The much maligned adverb has many detractors. I haven’t really been able to figure out why, other than from what I hear is the adverb represents laziness on the part of the author. Me? I think they’re acting snobbishly. Heh. Yeah, I did that on purpose. Here’s the thing: I’ve always felt that all words serve a purpose. Otherwise, why would they have been created & taught to us? Some passages could use adverbs and our readers won’t object. Hell, they may not even fecking notice. *gasp!* Say it ain’t so! Never. It is very true that most readers won’t notice your adverbs. How do I know? I never noticed them until I became an author and had folks point them out to me.
I’ll let author Robert Masello explain with an excerpt from his novel “Robert’s Rules of Writing” (I love that title for some reason):
“When it comes to writing, there is perhaps no more vilified part of the language than adverbs. Even Stephan King in his book On Writing declares, “The adverb is not your friend.” Like many writers, he considers them weak and weaslelly, words that cling to other words – verbs, adjectives and even other adverbs – draining them of impact, or just cluttering up the page.”
Okay, that’s a pretty strong argument against them. No writer wants their work cluttered with useless words, right? What else does he have to say about it?
“What drives most opponents of the adverb up the wall is the fact that these adverbs are being used – in their heated opinion – to do the work that a properly chosen verb, for instance, could and should have done on its own. For instance, instead of saying a soldier ran wildly, why not say he charged? Instead of saying the horse rose up defiantly, why not say it reared up? Isn’t that easier and more to the point? Well, yes and no. In a lot of cases, it’s true the right verb can do the work on its own, but sometimes it can’t. And I would submit that adverbs add a lot of leeway and variety that we wouldn’t otherwise have.”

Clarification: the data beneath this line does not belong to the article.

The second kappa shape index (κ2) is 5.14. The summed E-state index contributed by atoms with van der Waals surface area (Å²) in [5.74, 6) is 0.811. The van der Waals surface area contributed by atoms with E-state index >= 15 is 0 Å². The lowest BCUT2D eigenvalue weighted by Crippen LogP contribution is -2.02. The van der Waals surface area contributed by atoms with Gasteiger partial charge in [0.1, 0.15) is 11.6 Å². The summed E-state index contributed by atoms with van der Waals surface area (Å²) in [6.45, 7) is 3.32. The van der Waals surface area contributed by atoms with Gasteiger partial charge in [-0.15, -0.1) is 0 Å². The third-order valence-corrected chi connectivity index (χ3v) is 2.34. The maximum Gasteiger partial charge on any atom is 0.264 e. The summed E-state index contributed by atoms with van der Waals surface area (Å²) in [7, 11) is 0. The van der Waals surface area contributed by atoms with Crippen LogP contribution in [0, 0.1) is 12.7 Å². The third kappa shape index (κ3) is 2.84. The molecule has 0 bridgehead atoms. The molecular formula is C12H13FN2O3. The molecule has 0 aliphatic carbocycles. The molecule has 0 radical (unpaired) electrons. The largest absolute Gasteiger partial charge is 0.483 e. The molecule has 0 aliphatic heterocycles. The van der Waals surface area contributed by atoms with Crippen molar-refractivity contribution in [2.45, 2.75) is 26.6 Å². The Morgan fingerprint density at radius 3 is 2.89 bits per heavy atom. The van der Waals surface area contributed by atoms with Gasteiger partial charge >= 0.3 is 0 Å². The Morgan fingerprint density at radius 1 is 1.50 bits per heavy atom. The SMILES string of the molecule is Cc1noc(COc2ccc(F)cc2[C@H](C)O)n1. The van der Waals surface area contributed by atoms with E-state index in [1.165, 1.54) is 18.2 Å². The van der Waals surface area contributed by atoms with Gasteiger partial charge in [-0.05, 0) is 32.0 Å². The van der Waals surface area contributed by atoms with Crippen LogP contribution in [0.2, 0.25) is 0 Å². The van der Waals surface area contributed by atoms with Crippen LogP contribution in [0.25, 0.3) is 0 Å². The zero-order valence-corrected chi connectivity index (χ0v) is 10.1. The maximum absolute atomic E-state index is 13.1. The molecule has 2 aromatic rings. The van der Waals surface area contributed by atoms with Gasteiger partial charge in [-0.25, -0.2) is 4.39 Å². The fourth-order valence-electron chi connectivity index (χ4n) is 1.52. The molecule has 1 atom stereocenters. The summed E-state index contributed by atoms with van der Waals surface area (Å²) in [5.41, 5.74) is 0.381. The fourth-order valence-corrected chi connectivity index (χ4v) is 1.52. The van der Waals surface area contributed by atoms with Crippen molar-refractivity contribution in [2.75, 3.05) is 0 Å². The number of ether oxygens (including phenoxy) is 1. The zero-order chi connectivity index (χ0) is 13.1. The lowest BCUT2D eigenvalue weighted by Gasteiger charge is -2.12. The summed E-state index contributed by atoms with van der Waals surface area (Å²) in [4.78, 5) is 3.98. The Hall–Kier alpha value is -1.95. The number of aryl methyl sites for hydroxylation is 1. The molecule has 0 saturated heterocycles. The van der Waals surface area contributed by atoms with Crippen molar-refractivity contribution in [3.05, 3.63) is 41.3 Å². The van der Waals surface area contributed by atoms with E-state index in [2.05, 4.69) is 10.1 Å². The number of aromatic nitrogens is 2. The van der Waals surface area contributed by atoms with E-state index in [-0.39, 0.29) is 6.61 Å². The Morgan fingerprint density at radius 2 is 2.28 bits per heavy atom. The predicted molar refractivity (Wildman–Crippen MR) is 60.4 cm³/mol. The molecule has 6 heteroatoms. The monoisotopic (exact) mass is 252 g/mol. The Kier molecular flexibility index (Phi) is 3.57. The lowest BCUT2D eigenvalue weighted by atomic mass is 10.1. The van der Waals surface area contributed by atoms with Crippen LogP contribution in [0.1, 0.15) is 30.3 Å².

Oh? Could you give us examples, sir?
“Take that horse rearing up for example – couldn’t he have reared anxiously, out of fear? And wouldn’t that have been misunderstood if that “defiantly” not been thrown in for additional clarification? In the hands of a better writer, maybe it would have been entirely clear why the horse was rearing up – maybe we would have known from previous pages this was one brave, unruly horse. But then again, maybe not.”
Okay. That’s a good point. Maybe some authors use adverbs for training wheels, or guidelines, for their readers. Maybe they aren’t certain things are clear enough and want to make sure their readers know where the author is going, or trying to say. I would also add this: Consider the solider from earlier. For me, as a reader, saying he charged is vastly different from he ran wildly. This is because to me, saying “charge” implies the solider is maintaining his discipline and training. I would accept that at the beginning of a battle, or one where he was winning. I wouldn’t expect, or want, that if the soldier’s squad is being routed. “The soldier ran wildly” implies to me that he’s scared and running for his life. Something didn’t go right.
So, do you think Robert’s book would be useful to you? You can buy it here. I own it an use it a lot.